The independent review into how authorities in Nova Scotia handled the Rehtaeh Parsons case has found errors were made by both police and Crown.
Murray Segal, Ontario's former deputy attorney general, was tasked with examining how Halifax police and the province's Public Prosecution Service dealt with the case.
The report, which makes 17 recommendations, says the investigation into allegations of sexual assault and an explicit photo took too long, and it highlights a series of missteps, beginning with Parsons's first unrecorded interview with police.
- Read Murray Segal's full report and recommendations here
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Parsons's family said she was sexually assaulted by four boys at a November 2011 party, and a photo of the incident was subsequently circulated. Parsons died after attempting suicide in 2013.
"What took place on November 12, 2011, in the Eastern Passage bedroom was wrong on many levels," Segal said in his report.
"A young person's integrity, dignity and privacy was violated in a degrading manner. A teenage girl was sexually objectified in a dehumanizing way."
Police said they looked into the allegations of sexual assault, but initially concluded there weren't enough grounds to lay charges after consulting with the prosecution service.
While Segal concludes that determination "was within the realm of reasonable decisions given all the circumstances," he points to a series of problems in how the case was handled.
Segal says RCMP Const. Kim Murphy did the first interview with Parsons, but didn't follow proper protocol and the officer "unnecessarily interviewed her at length."
The report says because Parsons was a young person, there should have been a social worker present, and not Parsons's mother, who should have been interviewed separately.
The mistake meant Rehtaeh Parsons had to be interviewed a second time by another officer.
This error caused "an avoidable negative impact" on Parsons, the report says, and the second statement wasn't taken under "conditions conductive to optimal reliability."
The report found the sexual assault investigation unit's investigation should have wrapped up sooner. But while it included errors, it was "proper and thorough."
"It took too long for a kid and a family in crisis," Segal said as he presented his report in Halifax Thursday afternoon.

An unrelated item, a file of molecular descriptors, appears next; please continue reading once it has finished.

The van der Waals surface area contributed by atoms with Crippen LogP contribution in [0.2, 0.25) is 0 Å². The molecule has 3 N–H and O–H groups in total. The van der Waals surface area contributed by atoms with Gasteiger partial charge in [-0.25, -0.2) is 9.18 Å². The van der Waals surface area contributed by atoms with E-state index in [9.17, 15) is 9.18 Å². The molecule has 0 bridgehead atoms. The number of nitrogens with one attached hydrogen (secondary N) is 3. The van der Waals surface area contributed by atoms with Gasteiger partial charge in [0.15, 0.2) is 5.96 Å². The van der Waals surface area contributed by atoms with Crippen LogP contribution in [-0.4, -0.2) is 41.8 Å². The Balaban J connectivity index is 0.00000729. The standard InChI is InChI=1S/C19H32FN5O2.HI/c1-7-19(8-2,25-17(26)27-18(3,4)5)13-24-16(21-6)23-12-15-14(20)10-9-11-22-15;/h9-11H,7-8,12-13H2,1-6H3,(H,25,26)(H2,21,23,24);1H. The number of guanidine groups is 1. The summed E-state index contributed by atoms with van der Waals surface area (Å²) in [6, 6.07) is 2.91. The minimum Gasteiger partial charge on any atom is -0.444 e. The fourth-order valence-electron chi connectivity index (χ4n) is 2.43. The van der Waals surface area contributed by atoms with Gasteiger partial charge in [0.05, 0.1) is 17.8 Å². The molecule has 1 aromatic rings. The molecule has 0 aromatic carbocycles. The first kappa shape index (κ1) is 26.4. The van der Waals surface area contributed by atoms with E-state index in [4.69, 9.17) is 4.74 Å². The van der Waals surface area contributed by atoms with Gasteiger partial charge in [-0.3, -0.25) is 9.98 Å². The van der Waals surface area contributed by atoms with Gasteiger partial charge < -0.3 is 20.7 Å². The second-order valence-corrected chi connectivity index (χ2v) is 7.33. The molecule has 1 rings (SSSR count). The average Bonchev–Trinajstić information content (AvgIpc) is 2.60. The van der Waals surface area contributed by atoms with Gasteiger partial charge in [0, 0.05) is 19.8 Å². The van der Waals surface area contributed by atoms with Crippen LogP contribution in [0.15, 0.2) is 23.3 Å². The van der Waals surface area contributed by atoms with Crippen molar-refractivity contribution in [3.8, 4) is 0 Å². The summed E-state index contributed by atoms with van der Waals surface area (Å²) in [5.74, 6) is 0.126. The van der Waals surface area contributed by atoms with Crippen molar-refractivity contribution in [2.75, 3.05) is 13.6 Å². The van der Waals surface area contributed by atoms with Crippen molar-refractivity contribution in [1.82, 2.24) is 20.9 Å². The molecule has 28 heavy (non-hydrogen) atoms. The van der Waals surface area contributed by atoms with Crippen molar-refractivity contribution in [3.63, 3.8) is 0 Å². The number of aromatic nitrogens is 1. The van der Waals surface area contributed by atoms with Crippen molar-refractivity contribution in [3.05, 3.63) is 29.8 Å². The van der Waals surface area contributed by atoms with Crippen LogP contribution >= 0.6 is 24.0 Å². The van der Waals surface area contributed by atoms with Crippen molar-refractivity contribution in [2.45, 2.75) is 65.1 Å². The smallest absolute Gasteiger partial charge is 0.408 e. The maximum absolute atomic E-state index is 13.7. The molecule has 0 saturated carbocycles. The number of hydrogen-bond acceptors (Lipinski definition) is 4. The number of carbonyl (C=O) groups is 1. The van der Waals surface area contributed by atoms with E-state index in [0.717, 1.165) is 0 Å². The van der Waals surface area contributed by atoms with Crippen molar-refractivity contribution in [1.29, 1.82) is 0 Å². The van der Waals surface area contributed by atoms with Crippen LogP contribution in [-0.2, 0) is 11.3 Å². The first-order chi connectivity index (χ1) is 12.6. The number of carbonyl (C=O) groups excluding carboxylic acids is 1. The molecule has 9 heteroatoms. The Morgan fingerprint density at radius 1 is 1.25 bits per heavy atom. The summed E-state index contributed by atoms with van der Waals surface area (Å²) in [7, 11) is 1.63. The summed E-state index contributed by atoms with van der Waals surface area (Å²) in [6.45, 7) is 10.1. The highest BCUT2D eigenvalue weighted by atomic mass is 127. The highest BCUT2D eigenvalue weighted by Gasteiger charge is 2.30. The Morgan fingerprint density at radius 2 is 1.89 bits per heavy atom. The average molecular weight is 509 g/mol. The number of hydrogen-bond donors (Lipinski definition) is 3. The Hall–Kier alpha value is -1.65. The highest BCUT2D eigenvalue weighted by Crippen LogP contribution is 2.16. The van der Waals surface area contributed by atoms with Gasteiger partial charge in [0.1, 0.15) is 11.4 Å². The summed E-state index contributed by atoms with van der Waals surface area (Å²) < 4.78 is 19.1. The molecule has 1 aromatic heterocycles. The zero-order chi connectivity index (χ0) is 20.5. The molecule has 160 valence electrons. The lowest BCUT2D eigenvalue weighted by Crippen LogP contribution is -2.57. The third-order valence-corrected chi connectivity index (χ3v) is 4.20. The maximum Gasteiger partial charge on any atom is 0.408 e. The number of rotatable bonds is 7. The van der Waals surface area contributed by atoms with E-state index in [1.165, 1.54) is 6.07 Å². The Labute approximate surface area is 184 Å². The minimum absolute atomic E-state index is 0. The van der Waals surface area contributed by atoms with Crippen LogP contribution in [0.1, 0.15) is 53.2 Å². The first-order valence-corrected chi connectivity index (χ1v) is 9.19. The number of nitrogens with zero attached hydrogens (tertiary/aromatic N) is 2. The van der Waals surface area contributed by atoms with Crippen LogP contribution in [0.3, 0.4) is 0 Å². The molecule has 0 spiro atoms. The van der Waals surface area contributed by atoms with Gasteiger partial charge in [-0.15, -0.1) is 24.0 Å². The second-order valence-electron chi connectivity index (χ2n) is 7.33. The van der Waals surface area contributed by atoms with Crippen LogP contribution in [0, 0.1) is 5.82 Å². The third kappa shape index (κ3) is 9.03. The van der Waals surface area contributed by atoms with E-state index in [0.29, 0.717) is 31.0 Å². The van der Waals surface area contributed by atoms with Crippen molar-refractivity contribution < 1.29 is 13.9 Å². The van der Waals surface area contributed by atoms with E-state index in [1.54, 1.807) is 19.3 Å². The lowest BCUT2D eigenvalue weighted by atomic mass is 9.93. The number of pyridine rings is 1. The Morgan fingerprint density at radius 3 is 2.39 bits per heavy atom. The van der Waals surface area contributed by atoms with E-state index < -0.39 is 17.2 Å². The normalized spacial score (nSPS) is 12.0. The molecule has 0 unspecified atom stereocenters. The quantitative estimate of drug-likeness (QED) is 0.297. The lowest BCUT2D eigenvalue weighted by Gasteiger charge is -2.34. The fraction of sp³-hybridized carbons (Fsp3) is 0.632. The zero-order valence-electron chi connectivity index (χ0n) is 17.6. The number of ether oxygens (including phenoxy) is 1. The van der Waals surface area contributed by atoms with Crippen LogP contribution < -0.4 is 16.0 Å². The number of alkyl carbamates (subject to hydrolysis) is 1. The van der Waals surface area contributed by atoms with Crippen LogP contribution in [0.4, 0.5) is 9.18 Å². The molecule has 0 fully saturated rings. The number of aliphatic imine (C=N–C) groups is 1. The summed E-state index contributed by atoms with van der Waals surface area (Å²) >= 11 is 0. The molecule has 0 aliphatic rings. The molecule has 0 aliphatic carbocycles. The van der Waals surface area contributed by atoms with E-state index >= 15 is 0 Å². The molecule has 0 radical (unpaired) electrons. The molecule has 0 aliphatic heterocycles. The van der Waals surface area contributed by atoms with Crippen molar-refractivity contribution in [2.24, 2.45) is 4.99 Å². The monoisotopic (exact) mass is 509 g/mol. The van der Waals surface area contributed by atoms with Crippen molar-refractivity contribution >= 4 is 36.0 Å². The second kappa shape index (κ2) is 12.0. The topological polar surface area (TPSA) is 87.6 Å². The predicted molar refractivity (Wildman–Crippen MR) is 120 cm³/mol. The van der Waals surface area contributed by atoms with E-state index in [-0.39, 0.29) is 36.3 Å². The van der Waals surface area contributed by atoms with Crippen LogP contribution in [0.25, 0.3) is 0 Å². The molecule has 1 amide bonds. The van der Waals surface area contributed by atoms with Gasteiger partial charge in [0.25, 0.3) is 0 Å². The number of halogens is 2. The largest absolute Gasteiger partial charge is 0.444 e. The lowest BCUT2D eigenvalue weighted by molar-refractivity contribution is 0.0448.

A digital photo of the alleged assault began to circulate. Her family said Parsons was mocked by classmates and endured relentless harassment and humiliation.
Segal found a police investigator tried to interview as many students as possible and was "apparently thwarted by school authorities."
The report says the investigator, Halifax Regional Police Det.-Const. Patricia Snair, intended to arrest two of the boys, interview them and charge them, but first went to the Crown for advice.
After reviewing the file, Crown attorney Shauna MacDonald determined "there was no realistic prospect that sexual assault charges would result in convictions."
"While I find that more attention could have been given to the allegations surrounding the events that occurred at the window, the Crown's position, in view of the many evidentiary challenges in this case, was not unreasonable," Segal says.
There were problems, however, with the advice from another Crown attorney, Peter Dostal. The junior counsel, after consulting with a more senior lawyer, determined child pornography charges couldn't be pursued as it was impossible to tell whether those in the explicit photo were underage.
It turns out this advice was wrong, Segal said.
"It reflected a misunderstanding of the law as it relates to child pornography," he wrote.
The report also found the investigation failed to address the cyberbullying Parsons experienced. Police were unsuccessful in intervening to stop the circulation of the photo.
"The rapid, ongoing damage caused by the distribution of the photo was not alleviated in any way by the authorities' intervention," the report says.
Segal said police could have obtained a search warrant to seize phones from the boys they believed had the photograph.
He said that would have sent a message to students that police were taking the matter seriously. He also found the police could have put more pressure on the school to co-operate.
Segal concludes by saying the investigation should have wrapped up sooner and that the investigator's workload played a factor.
"A year-long investigation was simply unacceptable," he said.
Ultimately, child pornography charges were laid, but only after the case was reopened following the death of Parsons. Police charged two men just four days before Segal was appointed to lead the review.
The both men subsequently pleaded guilty to child pornography-related charges and have been sentenced.